Wild Plants And Wooly Bears
A pool in a stream down the road from me often gives up one or two good-size trout on opening day. For many years, that much-anticipated date was April 1. It would have been this year, too, but for a special proclamation by the governor on April 25, declaring open-water fishing season officially open.
For a month previous, my attention was riveted upon a large pool in the stream a few miles down the road from me. Passing by there nearly every day, I practically drooled at the superb water conditions. These were not too high and not too low, but just right. “If only they would open the season on the first of March, rather than April,” I told myself.
In truth, our April opener has everything to do with tradition and absolutely nothing to do with resource management. This line of thinking comes directly from fisheries biologists with the Maine Department of Inland Fisheries and Wildlife, the agency that makes such decisions.
So then, why April, rather than March or in fact, any time after January 1? Tradition. That’s what they tell me, year after year. People enjoy preparing for opening day and look forward to it as to an official holiday. I never found their line of reasoning satisfactory. But other than petitioning for an earlier opening date, there remains little for the layperson to do.
In fact, I mark April 1 on my calendar and start counting the days to fishing season, beginning sometime in late March. And like a child the night before some big event, I’m usually too wound up with anticipation to sleep well. Toss, turn, check the clock for how many hours remain before the alarm rings. Then, when it finally does, I spring from bed in the pre-dawn darkness, dress, put on a pre-made pot of coffee and get ready to go out and try the waters.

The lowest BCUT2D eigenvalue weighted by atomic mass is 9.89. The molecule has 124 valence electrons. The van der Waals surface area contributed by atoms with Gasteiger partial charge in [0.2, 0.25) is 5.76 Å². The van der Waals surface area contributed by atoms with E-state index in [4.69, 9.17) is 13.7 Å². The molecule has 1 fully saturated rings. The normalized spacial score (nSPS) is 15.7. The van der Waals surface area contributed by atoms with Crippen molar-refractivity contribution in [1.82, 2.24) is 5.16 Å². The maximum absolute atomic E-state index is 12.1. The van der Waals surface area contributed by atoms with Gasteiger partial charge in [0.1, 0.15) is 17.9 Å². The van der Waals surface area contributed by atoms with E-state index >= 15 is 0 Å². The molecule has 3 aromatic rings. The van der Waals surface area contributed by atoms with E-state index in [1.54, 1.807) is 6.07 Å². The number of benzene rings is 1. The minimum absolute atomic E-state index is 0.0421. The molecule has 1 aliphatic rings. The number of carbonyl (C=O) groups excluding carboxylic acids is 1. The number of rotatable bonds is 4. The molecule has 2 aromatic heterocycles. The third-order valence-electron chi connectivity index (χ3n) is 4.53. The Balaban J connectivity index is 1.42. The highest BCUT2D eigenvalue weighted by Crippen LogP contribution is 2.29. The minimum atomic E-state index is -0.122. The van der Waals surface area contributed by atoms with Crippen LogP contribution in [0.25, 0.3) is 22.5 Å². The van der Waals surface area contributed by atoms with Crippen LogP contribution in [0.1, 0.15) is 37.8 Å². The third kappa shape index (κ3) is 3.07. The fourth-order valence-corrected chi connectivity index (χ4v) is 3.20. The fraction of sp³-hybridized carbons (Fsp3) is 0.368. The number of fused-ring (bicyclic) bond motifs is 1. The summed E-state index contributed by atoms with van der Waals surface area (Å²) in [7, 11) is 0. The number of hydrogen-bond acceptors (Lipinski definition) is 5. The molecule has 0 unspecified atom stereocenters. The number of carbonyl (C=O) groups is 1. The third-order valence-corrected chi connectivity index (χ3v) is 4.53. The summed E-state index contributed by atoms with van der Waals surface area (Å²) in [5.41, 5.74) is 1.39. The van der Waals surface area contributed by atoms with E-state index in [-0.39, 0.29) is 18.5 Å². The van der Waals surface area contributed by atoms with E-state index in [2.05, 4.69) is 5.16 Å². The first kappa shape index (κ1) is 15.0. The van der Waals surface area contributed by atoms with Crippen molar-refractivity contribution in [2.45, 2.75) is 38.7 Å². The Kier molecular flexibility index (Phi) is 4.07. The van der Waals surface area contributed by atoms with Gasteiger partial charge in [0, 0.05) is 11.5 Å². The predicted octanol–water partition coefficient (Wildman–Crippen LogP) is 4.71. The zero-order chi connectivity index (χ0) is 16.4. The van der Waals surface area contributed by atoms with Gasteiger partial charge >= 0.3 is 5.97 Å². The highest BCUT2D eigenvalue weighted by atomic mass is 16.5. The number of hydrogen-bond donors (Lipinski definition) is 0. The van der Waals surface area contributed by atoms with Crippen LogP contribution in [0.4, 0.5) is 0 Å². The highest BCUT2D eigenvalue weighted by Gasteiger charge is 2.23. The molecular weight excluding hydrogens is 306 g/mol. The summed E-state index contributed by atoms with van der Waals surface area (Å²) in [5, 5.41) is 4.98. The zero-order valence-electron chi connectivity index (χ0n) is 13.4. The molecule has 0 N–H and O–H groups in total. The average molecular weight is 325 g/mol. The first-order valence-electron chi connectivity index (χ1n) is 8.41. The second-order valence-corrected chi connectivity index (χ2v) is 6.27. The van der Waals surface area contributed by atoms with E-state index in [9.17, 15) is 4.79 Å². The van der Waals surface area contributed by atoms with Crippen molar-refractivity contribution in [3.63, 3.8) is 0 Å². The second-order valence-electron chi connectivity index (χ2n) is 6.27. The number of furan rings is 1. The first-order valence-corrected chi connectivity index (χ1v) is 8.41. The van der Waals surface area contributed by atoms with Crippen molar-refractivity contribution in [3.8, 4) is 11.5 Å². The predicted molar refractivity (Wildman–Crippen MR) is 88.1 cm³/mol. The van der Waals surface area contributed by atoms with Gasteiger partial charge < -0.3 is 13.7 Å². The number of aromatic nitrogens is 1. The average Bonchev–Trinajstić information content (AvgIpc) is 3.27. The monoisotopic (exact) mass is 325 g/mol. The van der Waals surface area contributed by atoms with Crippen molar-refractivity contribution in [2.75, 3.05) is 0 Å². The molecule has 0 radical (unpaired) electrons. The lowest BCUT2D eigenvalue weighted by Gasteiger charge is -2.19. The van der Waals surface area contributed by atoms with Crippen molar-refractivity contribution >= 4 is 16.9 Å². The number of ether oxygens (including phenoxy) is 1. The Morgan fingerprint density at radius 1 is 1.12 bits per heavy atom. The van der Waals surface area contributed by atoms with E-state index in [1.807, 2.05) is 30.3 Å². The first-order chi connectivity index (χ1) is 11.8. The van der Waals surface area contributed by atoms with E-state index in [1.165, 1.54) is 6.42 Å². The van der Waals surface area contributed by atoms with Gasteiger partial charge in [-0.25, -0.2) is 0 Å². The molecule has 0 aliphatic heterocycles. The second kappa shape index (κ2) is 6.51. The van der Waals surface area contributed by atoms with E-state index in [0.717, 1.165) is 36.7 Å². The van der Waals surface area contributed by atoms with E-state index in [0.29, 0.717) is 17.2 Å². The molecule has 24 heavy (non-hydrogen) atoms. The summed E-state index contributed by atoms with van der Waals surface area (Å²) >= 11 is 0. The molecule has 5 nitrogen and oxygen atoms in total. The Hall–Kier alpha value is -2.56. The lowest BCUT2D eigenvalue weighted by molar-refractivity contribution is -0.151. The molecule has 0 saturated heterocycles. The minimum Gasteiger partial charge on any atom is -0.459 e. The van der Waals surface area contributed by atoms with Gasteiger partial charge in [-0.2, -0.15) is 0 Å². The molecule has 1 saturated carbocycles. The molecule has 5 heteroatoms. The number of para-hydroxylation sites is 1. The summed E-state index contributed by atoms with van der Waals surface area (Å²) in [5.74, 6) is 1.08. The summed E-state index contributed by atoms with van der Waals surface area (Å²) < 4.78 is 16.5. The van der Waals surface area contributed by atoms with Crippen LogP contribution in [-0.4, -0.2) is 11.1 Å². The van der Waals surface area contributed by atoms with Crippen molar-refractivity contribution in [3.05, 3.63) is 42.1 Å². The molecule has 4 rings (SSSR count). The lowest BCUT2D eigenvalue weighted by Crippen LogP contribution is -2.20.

Then came April 25. The proclamation came in the morning, but owing to an ultra-slow, Internet connection and the habit of GWI of holding messages in a queue before sending them out, I didn’t get the news until 2:30.
By 3:00, I was the proud possessor of a 15-inch brook trout and also, a rainbow trout of nearly the same size. This was a gift, an unanticipated boon. I reveled in my good fortune and thanked the government, the first time I had a kind thought for that entity in many years.
Later, it occurred to me that my opening-day preparations were of little value at this point. The thing had come and gone. And now, the rest of the year remained. I had planned a big day along with a friend. We had our schedule all planned, including the restaurant where we would stop for breakfast. We even knew what we would order. My pal wanted a double serving of corned beef hash, two eggs, over easy and two slices of raisin bread. I planned upon one serving of hash, eggs the same, coffee and no bread.
So that’s how much planning, waiting, thinking and hoping went into our opening day. We got together, my buddy and I, on the next day and went to our spots. It wasn’t the same, though. The magic was gone. We had fun, caught trout and so on, but it was anti-climactic. Something was missing and there was nothing we could do to re-capture it.
Is there a lesson to take from this? Perhaps it is that the value we place on a thing depends upon how much it costs us. If we don’t work for something, don’t look forward to it and don’t expend a certain amount of emotional capital on it, then we probably won’t appreciate it as much.